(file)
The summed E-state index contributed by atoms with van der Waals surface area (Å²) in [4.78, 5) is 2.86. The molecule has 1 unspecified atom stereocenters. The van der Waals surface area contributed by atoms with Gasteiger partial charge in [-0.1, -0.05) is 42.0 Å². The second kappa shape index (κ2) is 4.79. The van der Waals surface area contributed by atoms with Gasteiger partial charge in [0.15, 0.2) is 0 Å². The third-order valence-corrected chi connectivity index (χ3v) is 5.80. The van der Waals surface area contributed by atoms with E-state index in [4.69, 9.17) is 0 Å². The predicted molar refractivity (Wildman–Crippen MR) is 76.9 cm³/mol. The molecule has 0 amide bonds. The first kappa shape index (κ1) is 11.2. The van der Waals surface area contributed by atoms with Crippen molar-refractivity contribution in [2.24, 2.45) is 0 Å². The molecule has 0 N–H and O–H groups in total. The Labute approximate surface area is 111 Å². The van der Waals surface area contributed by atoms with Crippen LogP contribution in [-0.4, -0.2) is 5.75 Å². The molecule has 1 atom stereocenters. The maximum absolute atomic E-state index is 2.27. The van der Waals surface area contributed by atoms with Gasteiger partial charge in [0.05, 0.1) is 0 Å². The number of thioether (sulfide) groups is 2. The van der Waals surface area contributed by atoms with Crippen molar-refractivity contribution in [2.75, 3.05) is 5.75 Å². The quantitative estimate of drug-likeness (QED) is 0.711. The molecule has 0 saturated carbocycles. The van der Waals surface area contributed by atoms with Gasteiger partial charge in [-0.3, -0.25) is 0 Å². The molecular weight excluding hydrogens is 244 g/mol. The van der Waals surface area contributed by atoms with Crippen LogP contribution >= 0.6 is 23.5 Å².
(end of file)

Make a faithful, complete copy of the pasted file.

The summed E-state index contributed by atoms with van der Waals surface area (Å²) in [4.78, 5) is 2.86. The molecule has 1 unspecified atom stereocenters. The van der Waals surface area contributed by atoms with Gasteiger partial charge in [-0.1, -0.05) is 42.0 Å². The second kappa shape index (κ2) is 4.79. The van der Waals surface area contributed by atoms with Gasteiger partial charge in [0.15, 0.2) is 0 Å². The third-order valence-corrected chi connectivity index (χ3v) is 5.80. The van der Waals surface area contributed by atoms with E-state index in [4.69, 9.17) is 0 Å². The predicted molar refractivity (Wildman–Crippen MR) is 76.9 cm³/mol. The molecule has 0 amide bonds. The first kappa shape index (κ1) is 11.2. The van der Waals surface area contributed by atoms with Crippen molar-refractivity contribution in [2.24, 2.45) is 0 Å². The molecule has 0 N–H and O–H groups in total. The Labute approximate surface area is 111 Å². The van der Waals surface area contributed by atoms with Crippen LogP contribution in [-0.4, -0.2) is 5.75 Å². The molecule has 1 atom stereocenters. The maximum absolute atomic E-state index is 2.27. The van der Waals surface area contributed by atoms with Gasteiger partial charge in [0.05, 0.1) is 0 Å². The number of thioether (sulfide) groups is 2. The van der Waals surface area contributed by atoms with Crippen molar-refractivity contribution in [2.75, 3.05) is 5.75 Å². The quantitative estimate of drug-likeness (QED) is 0.711. The molecule has 0 saturated carbocycles. The van der Waals surface area contributed by atoms with Gasteiger partial charge in [-0.3, -0.25) is 0 Å². The molecular weight excluding hydrogens is 244 g/mol. The van der Waals surface area contributed by atoms with Crippen LogP contribution >= 0.6 is 23.5 Å².